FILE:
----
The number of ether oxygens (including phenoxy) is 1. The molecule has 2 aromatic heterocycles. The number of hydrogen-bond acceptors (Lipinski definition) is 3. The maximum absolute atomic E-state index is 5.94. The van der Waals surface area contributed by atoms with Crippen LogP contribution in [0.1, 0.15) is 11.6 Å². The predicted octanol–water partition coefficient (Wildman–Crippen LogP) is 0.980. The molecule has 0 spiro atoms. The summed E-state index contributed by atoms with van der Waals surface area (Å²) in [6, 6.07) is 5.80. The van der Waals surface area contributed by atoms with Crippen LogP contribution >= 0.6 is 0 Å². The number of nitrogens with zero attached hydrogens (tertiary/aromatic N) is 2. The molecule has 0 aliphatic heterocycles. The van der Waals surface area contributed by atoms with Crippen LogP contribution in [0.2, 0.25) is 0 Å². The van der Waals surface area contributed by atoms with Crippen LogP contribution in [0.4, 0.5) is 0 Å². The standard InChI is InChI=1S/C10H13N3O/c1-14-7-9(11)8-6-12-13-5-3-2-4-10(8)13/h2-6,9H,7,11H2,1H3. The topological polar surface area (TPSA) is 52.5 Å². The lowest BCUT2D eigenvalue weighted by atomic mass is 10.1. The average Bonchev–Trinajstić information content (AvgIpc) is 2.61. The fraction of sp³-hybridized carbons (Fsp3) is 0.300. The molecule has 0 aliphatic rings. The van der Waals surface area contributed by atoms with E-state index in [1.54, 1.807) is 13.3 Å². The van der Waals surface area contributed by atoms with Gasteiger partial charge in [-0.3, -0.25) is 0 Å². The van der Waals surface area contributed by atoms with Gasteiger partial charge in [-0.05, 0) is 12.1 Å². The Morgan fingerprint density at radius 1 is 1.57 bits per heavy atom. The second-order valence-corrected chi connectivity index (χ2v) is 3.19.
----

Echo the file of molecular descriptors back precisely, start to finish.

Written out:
The number of ether oxygens (including phenoxy) is 1. The molecule has 2 aromatic heterocycles. The number of hydrogen-bond acceptors (Lipinski definition) is 3. The maximum absolute atomic E-state index is 5.94. The van der Waals surface area contributed by atoms with Crippen LogP contribution in [0.1, 0.15) is 11.6 Å². The predicted octanol–water partition coefficient (Wildman–Crippen LogP) is 0.980. The molecule has 0 spiro atoms. The summed E-state index contributed by atoms with van der Waals surface area (Å²) in [6, 6.07) is 5.80. The van der Waals surface area contributed by atoms with Crippen LogP contribution >= 0.6 is 0 Å². The number of nitrogens with zero attached hydrogens (tertiary/aromatic N) is 2. The molecule has 0 aliphatic heterocycles. The van der Waals surface area contributed by atoms with Crippen LogP contribution in [0.2, 0.25) is 0 Å². The van der Waals surface area contributed by atoms with Crippen LogP contribution in [0.4, 0.5) is 0 Å². The standard InChI is InChI=1S/C10H13N3O/c1-14-7-9(11)8-6-12-13-5-3-2-4-10(8)13/h2-6,9H,7,11H2,1H3. The topological polar surface area (TPSA) is 52.5 Å². The lowest BCUT2D eigenvalue weighted by atomic mass is 10.1. The average Bonchev–Trinajstić information content (AvgIpc) is 2.61. The fraction of sp³-hybridized carbons (Fsp3) is 0.300. The molecule has 0 aliphatic rings. The van der Waals surface area contributed by atoms with E-state index in [1.54, 1.807) is 13.3 Å². The van der Waals surface area contributed by atoms with Gasteiger partial charge in [-0.3, -0.25) is 0 Å². The van der Waals surface area contributed by atoms with Gasteiger partial charge in [-0.05, 0) is 12.1 Å². The Morgan fingerprint density at radius 1 is 1.57 bits per heavy atom. The second-order valence-corrected chi connectivity index (χ2v) is 3.19.